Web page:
How The Housing Crunch Affects Nevada Teachers
The recent rise in housing costs is lucrative for those who rent or sell homes in Northern Nevada. But for other residents, the threads of stability are breaking. KUNR's Bree Zender spoke with a math teacher who says she won't be able to afford to live here comfortably any longer.
Jan Lenz moved to Reno two years ago, and decided to rent an apartment. She planned on buying a house eventually, but since the costs of housing have gone up in the past year, she's decided to pack up all her stuff and move to a city that's more affordable on a public teacher's salary.
"I was at Sparks High School. But now I'll be moving to Iowa," Lenz said.
Lenz lived in Iowa before she came here. But she decided to make a change in her life, and move West, closer to other members of her family.
"Two years ago, I thought it was reasonable, when I researched and decided to move here," Lenz said. "And I was waiting for my house to sell in Iowa. And then prices just kept going up higher and higher."
Jan said the people around her who are moving into her apartment complex are being charged more than she currently is paying for rent. And she suspects her rent will go up, too.
The average salary for public school teachers in Nevada is just over $52,000, according to the state department of personnel. And the state's schools can offer about $7,500 for home down payments, with the Home Is Possible For Teachers program.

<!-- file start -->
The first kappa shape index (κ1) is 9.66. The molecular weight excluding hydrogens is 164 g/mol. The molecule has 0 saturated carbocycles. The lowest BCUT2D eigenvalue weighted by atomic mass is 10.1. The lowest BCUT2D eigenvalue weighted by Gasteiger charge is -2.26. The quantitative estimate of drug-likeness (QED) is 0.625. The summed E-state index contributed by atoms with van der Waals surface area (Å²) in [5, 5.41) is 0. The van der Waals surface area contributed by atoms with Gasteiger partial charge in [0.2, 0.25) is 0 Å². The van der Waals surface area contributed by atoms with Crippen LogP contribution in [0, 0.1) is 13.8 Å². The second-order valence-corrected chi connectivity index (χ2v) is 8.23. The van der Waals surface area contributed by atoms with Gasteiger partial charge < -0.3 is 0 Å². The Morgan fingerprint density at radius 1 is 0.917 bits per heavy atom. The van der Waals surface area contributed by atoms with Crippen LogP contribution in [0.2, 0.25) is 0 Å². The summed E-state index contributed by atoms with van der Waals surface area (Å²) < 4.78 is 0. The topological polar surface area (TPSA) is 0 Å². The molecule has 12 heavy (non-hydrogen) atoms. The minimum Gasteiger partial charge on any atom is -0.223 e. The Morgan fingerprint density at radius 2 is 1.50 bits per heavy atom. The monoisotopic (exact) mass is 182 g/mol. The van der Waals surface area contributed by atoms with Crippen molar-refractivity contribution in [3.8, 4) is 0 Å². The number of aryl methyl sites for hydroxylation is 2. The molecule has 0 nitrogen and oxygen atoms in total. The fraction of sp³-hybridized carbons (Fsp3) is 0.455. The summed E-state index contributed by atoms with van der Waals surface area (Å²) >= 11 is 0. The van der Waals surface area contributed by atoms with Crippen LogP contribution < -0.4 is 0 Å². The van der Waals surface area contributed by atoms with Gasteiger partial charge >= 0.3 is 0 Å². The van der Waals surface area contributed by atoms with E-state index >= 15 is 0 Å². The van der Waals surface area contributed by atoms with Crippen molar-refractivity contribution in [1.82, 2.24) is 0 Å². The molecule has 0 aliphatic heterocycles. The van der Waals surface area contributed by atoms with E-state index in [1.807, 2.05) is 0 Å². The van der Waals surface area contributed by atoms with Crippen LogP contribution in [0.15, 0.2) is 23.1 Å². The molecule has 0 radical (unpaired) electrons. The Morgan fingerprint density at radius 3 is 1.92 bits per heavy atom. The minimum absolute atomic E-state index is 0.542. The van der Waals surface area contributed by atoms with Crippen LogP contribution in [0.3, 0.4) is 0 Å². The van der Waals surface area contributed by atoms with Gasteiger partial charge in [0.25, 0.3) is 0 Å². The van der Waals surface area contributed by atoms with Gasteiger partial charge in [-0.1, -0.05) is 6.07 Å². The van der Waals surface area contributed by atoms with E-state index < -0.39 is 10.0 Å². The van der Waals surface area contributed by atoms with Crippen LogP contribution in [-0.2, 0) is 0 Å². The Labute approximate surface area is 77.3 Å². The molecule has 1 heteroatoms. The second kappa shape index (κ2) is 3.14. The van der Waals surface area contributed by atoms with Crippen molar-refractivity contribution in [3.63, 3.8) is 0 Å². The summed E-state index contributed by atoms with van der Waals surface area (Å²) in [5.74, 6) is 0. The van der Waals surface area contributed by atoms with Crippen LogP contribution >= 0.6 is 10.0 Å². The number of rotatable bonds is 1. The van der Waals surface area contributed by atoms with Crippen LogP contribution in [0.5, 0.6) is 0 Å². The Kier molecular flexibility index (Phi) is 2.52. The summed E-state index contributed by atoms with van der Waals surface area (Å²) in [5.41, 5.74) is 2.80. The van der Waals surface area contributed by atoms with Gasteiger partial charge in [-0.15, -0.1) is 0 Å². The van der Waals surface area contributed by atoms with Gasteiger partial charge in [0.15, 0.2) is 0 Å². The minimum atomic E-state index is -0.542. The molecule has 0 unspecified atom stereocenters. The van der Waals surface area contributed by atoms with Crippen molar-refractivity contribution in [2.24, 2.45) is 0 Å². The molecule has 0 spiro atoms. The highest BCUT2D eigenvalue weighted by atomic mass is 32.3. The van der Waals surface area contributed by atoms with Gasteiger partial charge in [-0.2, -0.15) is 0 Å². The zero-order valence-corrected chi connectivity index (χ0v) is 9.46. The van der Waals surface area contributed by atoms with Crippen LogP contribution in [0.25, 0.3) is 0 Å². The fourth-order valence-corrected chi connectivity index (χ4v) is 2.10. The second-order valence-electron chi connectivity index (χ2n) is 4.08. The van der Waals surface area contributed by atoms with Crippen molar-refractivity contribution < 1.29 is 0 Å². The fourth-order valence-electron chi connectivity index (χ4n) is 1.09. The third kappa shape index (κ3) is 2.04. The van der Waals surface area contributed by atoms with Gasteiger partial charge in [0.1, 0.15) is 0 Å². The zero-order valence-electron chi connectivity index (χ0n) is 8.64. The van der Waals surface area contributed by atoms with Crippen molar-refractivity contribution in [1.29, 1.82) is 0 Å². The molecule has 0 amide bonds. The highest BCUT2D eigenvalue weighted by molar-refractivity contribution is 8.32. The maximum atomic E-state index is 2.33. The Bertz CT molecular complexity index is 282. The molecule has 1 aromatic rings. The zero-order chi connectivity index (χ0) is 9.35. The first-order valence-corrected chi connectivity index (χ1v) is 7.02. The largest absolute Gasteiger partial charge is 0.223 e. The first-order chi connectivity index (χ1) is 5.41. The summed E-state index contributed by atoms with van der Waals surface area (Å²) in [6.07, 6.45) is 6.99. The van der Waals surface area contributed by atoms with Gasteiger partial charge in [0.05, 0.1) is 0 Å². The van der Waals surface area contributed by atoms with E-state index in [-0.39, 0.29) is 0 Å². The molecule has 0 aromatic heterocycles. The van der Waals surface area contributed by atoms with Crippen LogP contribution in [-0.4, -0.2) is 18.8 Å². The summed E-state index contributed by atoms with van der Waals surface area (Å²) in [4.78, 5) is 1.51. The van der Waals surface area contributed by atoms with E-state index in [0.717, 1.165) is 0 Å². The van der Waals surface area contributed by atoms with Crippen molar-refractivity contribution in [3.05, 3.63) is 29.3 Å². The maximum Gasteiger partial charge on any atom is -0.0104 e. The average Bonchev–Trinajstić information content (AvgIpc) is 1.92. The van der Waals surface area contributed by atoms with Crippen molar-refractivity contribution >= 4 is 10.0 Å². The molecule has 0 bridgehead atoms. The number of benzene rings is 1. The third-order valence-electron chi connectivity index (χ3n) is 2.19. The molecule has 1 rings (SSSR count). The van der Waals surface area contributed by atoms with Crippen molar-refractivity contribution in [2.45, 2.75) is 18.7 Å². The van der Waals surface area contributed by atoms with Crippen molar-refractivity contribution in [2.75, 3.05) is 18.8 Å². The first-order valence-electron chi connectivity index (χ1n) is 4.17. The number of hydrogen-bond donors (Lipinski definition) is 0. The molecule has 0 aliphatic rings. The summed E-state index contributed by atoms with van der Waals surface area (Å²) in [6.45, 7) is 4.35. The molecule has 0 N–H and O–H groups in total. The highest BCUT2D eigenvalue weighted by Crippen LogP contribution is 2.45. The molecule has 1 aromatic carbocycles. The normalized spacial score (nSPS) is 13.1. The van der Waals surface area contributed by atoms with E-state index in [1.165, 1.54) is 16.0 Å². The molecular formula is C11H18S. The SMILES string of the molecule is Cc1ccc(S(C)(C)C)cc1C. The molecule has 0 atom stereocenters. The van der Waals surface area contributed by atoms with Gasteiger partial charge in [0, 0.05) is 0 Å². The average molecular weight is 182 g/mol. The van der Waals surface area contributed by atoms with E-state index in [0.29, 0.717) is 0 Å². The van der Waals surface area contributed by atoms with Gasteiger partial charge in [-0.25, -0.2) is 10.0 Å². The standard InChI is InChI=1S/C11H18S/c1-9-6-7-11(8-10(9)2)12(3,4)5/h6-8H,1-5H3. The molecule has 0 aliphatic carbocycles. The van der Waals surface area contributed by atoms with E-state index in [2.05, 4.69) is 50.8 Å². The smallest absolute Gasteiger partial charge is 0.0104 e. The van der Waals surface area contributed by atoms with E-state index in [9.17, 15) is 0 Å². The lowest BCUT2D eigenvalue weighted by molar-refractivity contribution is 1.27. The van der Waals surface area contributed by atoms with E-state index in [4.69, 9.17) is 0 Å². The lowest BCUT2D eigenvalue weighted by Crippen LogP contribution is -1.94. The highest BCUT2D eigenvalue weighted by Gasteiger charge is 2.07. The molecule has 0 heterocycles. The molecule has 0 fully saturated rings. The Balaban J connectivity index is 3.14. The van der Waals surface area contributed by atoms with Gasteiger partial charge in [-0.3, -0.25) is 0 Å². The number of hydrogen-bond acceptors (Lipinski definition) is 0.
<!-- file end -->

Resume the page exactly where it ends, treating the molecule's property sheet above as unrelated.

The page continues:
"But $7,000 on a house that's $250,000 doesn't do enough. That doesn't help that much," Lenz said.
Jan is a single mom and is supporting one of her children through college. Many families in Northern Nevada require a second income to buy a home. And with the schedule of teaching, Jan said it's nearly impossible to hold a second job for some additional income.
"They don't tell you that while you're in school, but teaching is two full-time jobs," Lenz said. "You teach during the day, and then at night you work full-time planning, lesson planning, if you want good lessons."
When Jan signed her contract for her job in Iowa, started having second thoughts about moving away—mainly because of the students she teaches.
"My room always had students there after school. And if I weren't there... If I was [ever] gone, they would be like, 'Ms. Lenz, where were you?'," Lenz said.
I asked Jan to read some of the notes students wrote for her in the pages of her school yearbook.
"'I'm sorry I was a pain in the butt. You're the only one that will put up with me,'" Lenz said. "'I just wanted to thank you for the year and for the chance to raise my grade. I hope they treat you well in Iowa. Have a great summer.' It was just starting to make me cry a little bit, thinking about it."
Jan actually tried to get out of her contract in Iowa, and stick it out here for another year. But they wouldn't let her. For now, she's finishing up teaching summer school, before she packs up, and heads back to Iowa.
You can find more from our series on housing in Northern Nevada and the Eastern Sierra on KUNR's podcast: Priced Out: The Housing Crunch.